Friday, February 08, 2013

Not Finding Twenty Minutes, Taking Them

Until I reached a point where I thought I had no time, I didn't realize the luxury of time I had when I was single. Parenting, with its additional demands on time, taught me the value of time and of being willing to let go of absolute plans. As a parent, I can't (and no one should) focus solely on the successful completion of a schedule.

Today I came to the realization that I still had that mindset; I equate success with a successfully completed and adhered to schedule. Unsurprisingly, that mindset is at direct odds with being a parent and of finding time for one's self.

You won't find twenty minutes for yourself if you don't take them. Schedule twenty minutes daily.


Do you ever find time for yourself in your schedule?
Or do you intentionally make time for you?

Parents will never find time for themselves. We have to take it. And we especially need to take it when our meticulous plans lay shattered at our feet. And when we take it we need to not think of that time in terms of "lost productivity" or wasted time.

Years ago, I participated in a pilot program for managers. Its focus was on work-life balance.

First some context for why a company--a tech company no less--was putting its managers through a work-life balance program. From my first two start up experiences, I had learned to measure my value in productivity and how well I did towards knocking of MBOs (Management By Objectives). As the MBOs became crazier and crazier (their intent is never for one to actually hit them; it's a way to give an employee the promise of a higher salary without having to pay them the salary.) I scheduled days to the minute, forgoing sleep or personal time as a quarter ended, if I was in spitting distance of completing an MBO. Now I was a manager where one's value to an organization isn't measured in individual accomplishment. I, like my peers, had been overachievers who'd advanced into managing teams. And we were bringing all of our bad habits into how we were motivating (and demoralizing) our teams.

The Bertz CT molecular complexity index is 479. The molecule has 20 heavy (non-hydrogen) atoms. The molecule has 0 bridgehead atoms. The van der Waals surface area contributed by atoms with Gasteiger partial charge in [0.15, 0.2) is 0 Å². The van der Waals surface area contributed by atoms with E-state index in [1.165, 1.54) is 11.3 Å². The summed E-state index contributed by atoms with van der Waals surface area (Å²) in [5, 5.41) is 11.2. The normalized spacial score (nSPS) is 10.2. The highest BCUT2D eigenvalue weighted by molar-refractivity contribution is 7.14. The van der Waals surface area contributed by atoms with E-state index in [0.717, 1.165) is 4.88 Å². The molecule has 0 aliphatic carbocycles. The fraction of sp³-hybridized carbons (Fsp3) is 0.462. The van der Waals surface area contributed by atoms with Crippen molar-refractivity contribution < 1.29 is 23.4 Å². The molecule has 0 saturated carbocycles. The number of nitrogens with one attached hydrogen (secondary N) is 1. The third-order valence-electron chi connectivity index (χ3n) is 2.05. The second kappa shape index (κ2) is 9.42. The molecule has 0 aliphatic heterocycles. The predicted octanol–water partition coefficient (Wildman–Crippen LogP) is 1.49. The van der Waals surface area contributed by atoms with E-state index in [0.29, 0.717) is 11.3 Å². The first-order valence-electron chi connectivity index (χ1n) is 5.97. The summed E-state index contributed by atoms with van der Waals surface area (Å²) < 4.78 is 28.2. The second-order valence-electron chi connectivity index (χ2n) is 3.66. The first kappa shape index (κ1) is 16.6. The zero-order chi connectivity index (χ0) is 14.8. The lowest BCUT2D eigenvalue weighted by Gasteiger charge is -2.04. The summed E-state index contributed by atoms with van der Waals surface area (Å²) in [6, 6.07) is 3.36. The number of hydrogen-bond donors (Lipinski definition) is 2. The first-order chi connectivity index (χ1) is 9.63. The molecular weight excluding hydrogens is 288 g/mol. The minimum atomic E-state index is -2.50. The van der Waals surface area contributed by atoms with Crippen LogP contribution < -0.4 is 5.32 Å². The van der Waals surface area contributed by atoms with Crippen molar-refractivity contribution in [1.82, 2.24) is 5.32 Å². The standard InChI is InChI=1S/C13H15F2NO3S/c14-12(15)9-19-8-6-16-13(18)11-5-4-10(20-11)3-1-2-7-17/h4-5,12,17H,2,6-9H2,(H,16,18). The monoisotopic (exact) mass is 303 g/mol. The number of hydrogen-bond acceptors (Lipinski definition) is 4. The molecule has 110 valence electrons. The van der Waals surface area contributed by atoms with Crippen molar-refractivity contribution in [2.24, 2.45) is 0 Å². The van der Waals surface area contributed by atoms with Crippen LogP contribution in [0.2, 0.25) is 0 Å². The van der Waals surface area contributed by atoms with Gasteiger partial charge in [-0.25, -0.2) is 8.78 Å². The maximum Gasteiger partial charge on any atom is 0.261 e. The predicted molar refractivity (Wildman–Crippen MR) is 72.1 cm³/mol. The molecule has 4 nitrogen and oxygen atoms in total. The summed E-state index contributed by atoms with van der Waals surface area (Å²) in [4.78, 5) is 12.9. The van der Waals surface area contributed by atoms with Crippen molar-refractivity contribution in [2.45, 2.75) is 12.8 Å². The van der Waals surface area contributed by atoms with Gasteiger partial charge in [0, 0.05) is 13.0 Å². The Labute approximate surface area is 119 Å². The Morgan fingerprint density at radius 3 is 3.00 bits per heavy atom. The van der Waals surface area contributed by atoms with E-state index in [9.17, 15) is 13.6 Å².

Taking 20 Minutes for Yourself and Not Feeling Guilty: 4 Steps to Reset Your Mindset.


One of the books in the curriculum was Take Time for Your Life: A Personal Coach's 7-Step Program for Creating the Life You Want(*affiliate link). Similar to financial advice to pay yourself first (and get rich slowly), Richardson recommends putting yourself at the top of the list when allocating what you spend your time on.

If you're a parent, putting yourself at the top of the list when it comes to how you spend your time is easier said than done.

A Challenge to Find Twenty Minutes a Day

Until January, I thought other mothers had mastered work-life balance and that eventually I too would learn their secrets. During a Life List session at Alt Summit led by Laura Mayes, I discovered I'd been wrong. As part of the session, we started our life lists thinking big. Whether an item was "realistic" or not wasn't important. And items didn't need purpose other than to make us happy.

Don't waste your 20 minutes. Be sure you're doing what you need to do for you.


We went around the room sharing one of our items. The item I shared was about bringing strangers together for a fancy dinner at Burning Man. After the woman next to me, a single parent of one, said hers mine felt small. She wanted to be able to have more intentional time with her daughter.

We talked about how we were all strapped for time. How we all felt like we were failing.

We all dreamed of what we'd do with twenty minutes all to ourselves. Twenty minutes a day we could spend any way we wanted.

We brainstormed about how we could find twenty minutes in our schedule. We could wake up earlier. We could go to bed later. Many of us were already trying to wake before our families. Many were also staying up after our families went to bed. We could cut down on our social media consumption; we could be more intentional with our social media consumption.

When put in context of cutting down on social media consumption, finding twenty minutes seemed like an easy task. We all agreed we'd find twenty minutes a day for self-care.

When you're single it's easy to waste twenty minutes. When you have kids, twenty minutes of uninterrupted time is a luxury.


The Need to Reset Expectations

Finding twenty minutes a day was easier said than done. It became an item on my to do list, prioritized lower than work and family. An item that got pushed from one day to the next. An item that didn't bring me joy, just a sense of overwhelming failure.

I remembered what my twenty minutes on February 1st--just seven days ago--felt like and how energized I was afterwards. The fact I was unable to find twenty minutes more than once was disheartening.

I realized I was guilty of the worst type of comparisons: comparing the me of today with the me of yesterday. Me of today married with a ten month old. Me of yesterday single.

When the me of yesterday got behind or overwhelmed, I holed up in my apartment and pushed through until I'd vanquished my to do list. For the me of today, with an under-the-weather teething toddler, holing up and pushing through is not an option.

Have you ever compared who you are today
with who you were yesterday?


Sometimes you just need a do over. Before you grant yourself one, be sure your priorities are the same.